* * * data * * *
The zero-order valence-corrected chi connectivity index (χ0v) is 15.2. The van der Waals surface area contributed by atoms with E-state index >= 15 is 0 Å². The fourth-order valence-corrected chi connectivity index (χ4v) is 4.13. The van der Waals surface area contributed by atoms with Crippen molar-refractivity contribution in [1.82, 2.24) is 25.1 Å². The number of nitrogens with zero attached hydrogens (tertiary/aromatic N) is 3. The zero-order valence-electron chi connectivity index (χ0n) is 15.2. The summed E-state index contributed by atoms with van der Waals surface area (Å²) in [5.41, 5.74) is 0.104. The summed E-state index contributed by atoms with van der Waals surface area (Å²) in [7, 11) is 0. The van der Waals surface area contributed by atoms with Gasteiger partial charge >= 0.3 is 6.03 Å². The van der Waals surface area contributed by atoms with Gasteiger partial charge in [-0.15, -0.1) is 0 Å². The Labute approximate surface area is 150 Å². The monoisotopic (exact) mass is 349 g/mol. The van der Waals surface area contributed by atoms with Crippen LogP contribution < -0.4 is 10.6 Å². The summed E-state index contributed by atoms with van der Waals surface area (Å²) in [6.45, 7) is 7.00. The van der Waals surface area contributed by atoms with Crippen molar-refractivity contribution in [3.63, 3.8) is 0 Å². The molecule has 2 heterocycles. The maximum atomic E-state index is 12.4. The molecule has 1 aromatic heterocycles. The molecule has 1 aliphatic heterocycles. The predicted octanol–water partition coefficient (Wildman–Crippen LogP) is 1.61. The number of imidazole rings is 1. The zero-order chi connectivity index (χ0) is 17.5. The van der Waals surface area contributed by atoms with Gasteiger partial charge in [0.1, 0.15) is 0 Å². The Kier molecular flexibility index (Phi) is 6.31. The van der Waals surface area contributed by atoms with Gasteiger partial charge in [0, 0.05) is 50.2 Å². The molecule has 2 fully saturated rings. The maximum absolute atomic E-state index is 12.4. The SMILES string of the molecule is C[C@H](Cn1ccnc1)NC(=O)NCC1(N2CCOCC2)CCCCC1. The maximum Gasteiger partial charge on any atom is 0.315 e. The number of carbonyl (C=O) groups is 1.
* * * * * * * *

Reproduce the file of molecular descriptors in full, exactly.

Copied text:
The zero-order valence-corrected chi connectivity index (χ0v) is 15.2. The van der Waals surface area contributed by atoms with E-state index >= 15 is 0 Å². The fourth-order valence-corrected chi connectivity index (χ4v) is 4.13. The van der Waals surface area contributed by atoms with Crippen molar-refractivity contribution in [1.82, 2.24) is 25.1 Å². The number of nitrogens with zero attached hydrogens (tertiary/aromatic N) is 3. The zero-order valence-electron chi connectivity index (χ0n) is 15.2. The summed E-state index contributed by atoms with van der Waals surface area (Å²) in [5.41, 5.74) is 0.104. The summed E-state index contributed by atoms with van der Waals surface area (Å²) in [7, 11) is 0. The van der Waals surface area contributed by atoms with Gasteiger partial charge >= 0.3 is 6.03 Å². The van der Waals surface area contributed by atoms with Gasteiger partial charge in [-0.15, -0.1) is 0 Å². The Labute approximate surface area is 150 Å². The monoisotopic (exact) mass is 349 g/mol. The van der Waals surface area contributed by atoms with Crippen LogP contribution < -0.4 is 10.6 Å². The summed E-state index contributed by atoms with van der Waals surface area (Å²) in [6.45, 7) is 7.00. The van der Waals surface area contributed by atoms with Crippen molar-refractivity contribution in [3.63, 3.8) is 0 Å². The molecule has 2 heterocycles. The maximum atomic E-state index is 12.4. The molecule has 1 aromatic heterocycles. The molecule has 1 aliphatic heterocycles. The predicted octanol–water partition coefficient (Wildman–Crippen LogP) is 1.61. The number of imidazole rings is 1. The zero-order chi connectivity index (χ0) is 17.5. The van der Waals surface area contributed by atoms with Gasteiger partial charge in [0.1, 0.15) is 0 Å². The Kier molecular flexibility index (Phi) is 6.31. The van der Waals surface area contributed by atoms with Gasteiger partial charge in [0, 0.05) is 50.2 Å². The molecule has 2 fully saturated rings. The maximum absolute atomic E-state index is 12.4. The SMILES string of the molecule is C[C@H](Cn1ccnc1)NC(=O)NCC1(N2CCOCC2)CCCCC1. The maximum Gasteiger partial charge on any atom is 0.315 e. The number of carbonyl (C=O) groups is 1.